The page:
While online platforms have made collecting a more democratic practice, the art world remains a fascinating and rapidly changing environment, where there will always be outstanding prices achieved at auctions, rediscoveries of long-forgotten works and exciting new media being produced from artists around the world. With the excitement of the art market, also comes uncertainty and innovation. For example, many post-war and contemporary works that incorporate non-traditional materials, such as elephant dung, are beginning to show the signs of time and are presenting conservation and restoration challenges. Also, new media, such as digital art, presents unique challenges of its own, such as authentication and method of sale.
Online platforms have enabled users to connect with people from all over the world, how do you think this has affected the international art market?
Artists have historically been inspired by art and artifacts of other cultures, giving rise to entirely new styles. At MutualArt, we encourage users to do the same, discovering art from around the world and developing a truly global taste.
The increasing globalisation of the art market can be seen in the geographic diversity of art galleries attending key art fairs and the global expansion of auction houses into new territories. Additionally, the presence of artists and galleries on social media exposes collectors and enthusiasts alike to art they would otherwise not be aware of, on a constant basis.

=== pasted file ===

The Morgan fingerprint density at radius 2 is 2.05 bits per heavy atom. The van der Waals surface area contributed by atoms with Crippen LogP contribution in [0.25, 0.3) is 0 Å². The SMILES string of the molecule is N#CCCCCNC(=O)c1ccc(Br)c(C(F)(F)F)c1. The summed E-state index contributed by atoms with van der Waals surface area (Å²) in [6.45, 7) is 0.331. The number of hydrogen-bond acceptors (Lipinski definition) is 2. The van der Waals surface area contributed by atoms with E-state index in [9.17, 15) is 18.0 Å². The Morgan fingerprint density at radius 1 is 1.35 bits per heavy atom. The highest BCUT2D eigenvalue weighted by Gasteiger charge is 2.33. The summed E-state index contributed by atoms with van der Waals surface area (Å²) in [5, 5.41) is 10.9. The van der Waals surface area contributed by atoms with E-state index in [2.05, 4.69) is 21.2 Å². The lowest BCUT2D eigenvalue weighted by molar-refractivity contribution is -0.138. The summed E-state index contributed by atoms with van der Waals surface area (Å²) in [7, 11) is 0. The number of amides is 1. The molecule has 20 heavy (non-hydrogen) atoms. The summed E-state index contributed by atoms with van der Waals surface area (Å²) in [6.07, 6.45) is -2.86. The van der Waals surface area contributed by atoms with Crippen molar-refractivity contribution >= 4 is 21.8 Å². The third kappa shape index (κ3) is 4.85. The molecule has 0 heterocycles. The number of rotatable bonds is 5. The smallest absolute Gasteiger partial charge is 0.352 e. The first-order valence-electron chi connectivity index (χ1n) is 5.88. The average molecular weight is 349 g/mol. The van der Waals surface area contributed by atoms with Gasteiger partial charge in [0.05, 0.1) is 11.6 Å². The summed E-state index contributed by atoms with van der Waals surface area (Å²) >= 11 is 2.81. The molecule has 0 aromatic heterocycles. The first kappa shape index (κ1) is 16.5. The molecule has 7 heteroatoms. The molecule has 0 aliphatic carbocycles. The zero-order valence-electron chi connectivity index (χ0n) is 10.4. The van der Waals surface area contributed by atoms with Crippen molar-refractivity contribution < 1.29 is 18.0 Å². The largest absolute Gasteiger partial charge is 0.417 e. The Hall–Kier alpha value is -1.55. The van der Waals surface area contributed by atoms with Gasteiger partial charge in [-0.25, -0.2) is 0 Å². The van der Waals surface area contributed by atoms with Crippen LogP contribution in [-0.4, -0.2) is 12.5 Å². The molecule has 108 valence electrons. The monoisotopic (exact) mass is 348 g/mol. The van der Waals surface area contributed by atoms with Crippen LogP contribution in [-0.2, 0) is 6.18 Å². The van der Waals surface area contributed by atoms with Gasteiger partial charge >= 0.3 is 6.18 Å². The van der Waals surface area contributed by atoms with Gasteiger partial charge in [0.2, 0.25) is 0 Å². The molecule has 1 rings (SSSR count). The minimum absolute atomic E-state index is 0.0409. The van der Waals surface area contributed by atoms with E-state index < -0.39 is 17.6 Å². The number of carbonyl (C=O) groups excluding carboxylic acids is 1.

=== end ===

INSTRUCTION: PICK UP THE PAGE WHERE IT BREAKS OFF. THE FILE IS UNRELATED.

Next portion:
What traits do you think you need to possess to become a successful art collector?
Key traits for a successful art collector are enthusiasm and a willingness to learn, good relationship building skills and patience. Taste for art is developed over time, and is fostered by gathering information, spending the proper time to view copious amounts of art and building key relationships with artists, curator, dealers and advisors. A collector’s gut instinct is a good place to start, but a successful collector will supplement their initial reaction to a work with informed opinions, both their own and that of those they trust to advise them.